Brain says...
I've done extensive reading on the mystery of the calamondin/calamansi and will further pass on my 2 cents if members don't mind.

One of the Australian sources refers the calamondin as Marumi Kumquat. And I believe due to the roundness, it is often confused with being the Round Kumquat (Marumi) of Japanese Origin. I.e. in between a Nagami (oval) & Meiwa. Certainly the only way to tell them apart is by the size of the skin oil glands and seqments. Yes calamondin/calamansi has more seqments.

If the botantial literatures are correct, the calamondin/calamansi is of SE Asia and Philipines origin. I have purchased a variegated calamondin (I recall reading it as microcarpa) to a Philipino couple and they tell me that the fruit looks like calamansi. I'm also waiting for some fruits from my plant (of the same source) to do a taste test by friends from the philipines to be sure. Sadly the fruit flies beat me to it.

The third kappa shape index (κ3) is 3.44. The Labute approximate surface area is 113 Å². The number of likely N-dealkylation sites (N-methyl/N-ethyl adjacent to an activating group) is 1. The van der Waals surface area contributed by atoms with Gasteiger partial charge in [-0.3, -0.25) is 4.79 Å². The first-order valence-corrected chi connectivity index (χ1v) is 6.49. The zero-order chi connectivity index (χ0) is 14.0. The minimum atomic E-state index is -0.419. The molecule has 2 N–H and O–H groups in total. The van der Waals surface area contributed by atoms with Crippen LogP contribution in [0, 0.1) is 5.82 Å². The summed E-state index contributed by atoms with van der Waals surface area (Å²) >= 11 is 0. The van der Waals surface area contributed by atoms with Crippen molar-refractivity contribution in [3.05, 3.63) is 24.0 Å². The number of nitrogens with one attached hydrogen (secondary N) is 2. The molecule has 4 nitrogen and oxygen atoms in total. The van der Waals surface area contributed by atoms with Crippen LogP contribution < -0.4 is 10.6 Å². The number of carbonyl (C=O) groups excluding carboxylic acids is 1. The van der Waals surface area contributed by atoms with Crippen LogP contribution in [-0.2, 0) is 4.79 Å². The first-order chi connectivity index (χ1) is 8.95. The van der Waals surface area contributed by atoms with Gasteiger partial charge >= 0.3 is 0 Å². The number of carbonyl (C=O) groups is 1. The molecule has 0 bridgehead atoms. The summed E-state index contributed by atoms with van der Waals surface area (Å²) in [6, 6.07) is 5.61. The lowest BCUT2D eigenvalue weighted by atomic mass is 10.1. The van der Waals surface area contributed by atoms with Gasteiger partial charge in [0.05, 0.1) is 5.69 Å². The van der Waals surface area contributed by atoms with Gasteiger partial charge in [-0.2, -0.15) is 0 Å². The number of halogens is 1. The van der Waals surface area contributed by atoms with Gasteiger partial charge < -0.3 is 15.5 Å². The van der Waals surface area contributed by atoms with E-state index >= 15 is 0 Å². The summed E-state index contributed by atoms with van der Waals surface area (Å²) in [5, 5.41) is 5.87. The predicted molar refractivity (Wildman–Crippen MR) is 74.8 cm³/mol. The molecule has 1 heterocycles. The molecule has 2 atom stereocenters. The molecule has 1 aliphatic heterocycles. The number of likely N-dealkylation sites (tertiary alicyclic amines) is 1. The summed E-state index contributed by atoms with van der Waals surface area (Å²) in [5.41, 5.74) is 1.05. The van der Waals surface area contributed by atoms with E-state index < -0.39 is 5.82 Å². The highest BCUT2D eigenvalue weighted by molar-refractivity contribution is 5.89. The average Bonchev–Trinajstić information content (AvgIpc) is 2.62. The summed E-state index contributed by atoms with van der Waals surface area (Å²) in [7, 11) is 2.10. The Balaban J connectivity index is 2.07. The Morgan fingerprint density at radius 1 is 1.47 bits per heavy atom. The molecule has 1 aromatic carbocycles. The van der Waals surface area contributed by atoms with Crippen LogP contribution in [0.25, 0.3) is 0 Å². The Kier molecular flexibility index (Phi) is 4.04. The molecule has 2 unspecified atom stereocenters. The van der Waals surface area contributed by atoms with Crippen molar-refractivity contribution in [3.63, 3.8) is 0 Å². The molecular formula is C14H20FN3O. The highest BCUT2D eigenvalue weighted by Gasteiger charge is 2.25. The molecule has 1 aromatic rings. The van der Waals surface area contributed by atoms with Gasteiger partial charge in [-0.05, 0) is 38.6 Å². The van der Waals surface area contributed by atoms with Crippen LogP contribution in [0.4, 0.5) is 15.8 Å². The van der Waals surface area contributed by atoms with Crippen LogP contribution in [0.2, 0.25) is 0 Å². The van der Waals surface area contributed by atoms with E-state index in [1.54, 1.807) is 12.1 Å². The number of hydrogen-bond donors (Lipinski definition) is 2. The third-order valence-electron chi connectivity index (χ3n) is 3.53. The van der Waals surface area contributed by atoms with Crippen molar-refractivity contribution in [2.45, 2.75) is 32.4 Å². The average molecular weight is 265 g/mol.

In addition, I have purchased a patio varegated kumquat labelled F. Japonica - thinking that it's kumquat. However, as the fruit has turned out, it was the same shape, size, oil gland as the calamondin.

In the Australian context at least, because the Calamodin is often mislabelled as a Kumquat (and used interchangably), and calamansi is not a name that is used, the consumer who actually want one is just confused at what he/she is buying.
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Brain
Brisbane
26th March 2013 3:06pm
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mgoul131 says...
I agree with Arthur3. Calamansi and Calamondin are different fruits in Malaysia at least. In the Philippines, there may be 2 fruits called Calamansi, one of them being the Calamondin, the other being a lime. I also think that in Malaysia, Calamansi is probably Limau Kasturi, which may be the same as Cassia lime. I don;t think there is one species called Calamansi, probably mainly seedling variations of C. aurantium but also maybe C. microcarpa. In other words Calamansi is probably a generic name meaning small sour fruit with a particular look to it.
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mgoul131
WITHEREN,4275,QLD
16th June 2019 6:21pm